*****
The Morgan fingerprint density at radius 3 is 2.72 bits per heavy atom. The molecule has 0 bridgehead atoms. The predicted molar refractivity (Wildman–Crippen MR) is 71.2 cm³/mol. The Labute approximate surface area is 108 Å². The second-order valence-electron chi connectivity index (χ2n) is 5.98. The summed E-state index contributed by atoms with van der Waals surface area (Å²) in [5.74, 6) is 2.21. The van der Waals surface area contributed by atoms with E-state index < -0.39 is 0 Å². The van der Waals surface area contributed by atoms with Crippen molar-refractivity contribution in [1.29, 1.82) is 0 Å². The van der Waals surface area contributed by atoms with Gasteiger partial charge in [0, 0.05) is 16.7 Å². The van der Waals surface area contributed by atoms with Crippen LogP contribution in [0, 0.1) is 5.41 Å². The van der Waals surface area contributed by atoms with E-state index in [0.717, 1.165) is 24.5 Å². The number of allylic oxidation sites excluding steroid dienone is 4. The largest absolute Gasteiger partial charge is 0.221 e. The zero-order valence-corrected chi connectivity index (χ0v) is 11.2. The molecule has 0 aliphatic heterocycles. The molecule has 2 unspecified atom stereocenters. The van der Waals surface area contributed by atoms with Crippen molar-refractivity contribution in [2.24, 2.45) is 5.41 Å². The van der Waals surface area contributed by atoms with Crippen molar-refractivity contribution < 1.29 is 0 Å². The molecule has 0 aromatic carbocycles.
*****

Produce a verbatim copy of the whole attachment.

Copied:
The Morgan fingerprint density at radius 3 is 2.72 bits per heavy atom. The molecule has 0 bridgehead atoms. The predicted molar refractivity (Wildman–Crippen MR) is 71.2 cm³/mol. The Labute approximate surface area is 108 Å². The second-order valence-electron chi connectivity index (χ2n) is 5.98. The summed E-state index contributed by atoms with van der Waals surface area (Å²) in [5.74, 6) is 2.21. The van der Waals surface area contributed by atoms with E-state index < -0.39 is 0 Å². The van der Waals surface area contributed by atoms with Crippen molar-refractivity contribution in [1.29, 1.82) is 0 Å². The van der Waals surface area contributed by atoms with Gasteiger partial charge in [0, 0.05) is 16.7 Å². The van der Waals surface area contributed by atoms with Crippen LogP contribution in [0, 0.1) is 5.41 Å². The van der Waals surface area contributed by atoms with E-state index in [0.717, 1.165) is 24.5 Å². The number of allylic oxidation sites excluding steroid dienone is 4. The largest absolute Gasteiger partial charge is 0.221 e. The zero-order valence-corrected chi connectivity index (χ0v) is 11.2. The molecule has 0 aliphatic heterocycles. The molecule has 2 unspecified atom stereocenters. The van der Waals surface area contributed by atoms with Crippen molar-refractivity contribution in [2.24, 2.45) is 5.41 Å². The van der Waals surface area contributed by atoms with Crippen molar-refractivity contribution < 1.29 is 0 Å². The molecule has 0 aromatic carbocycles.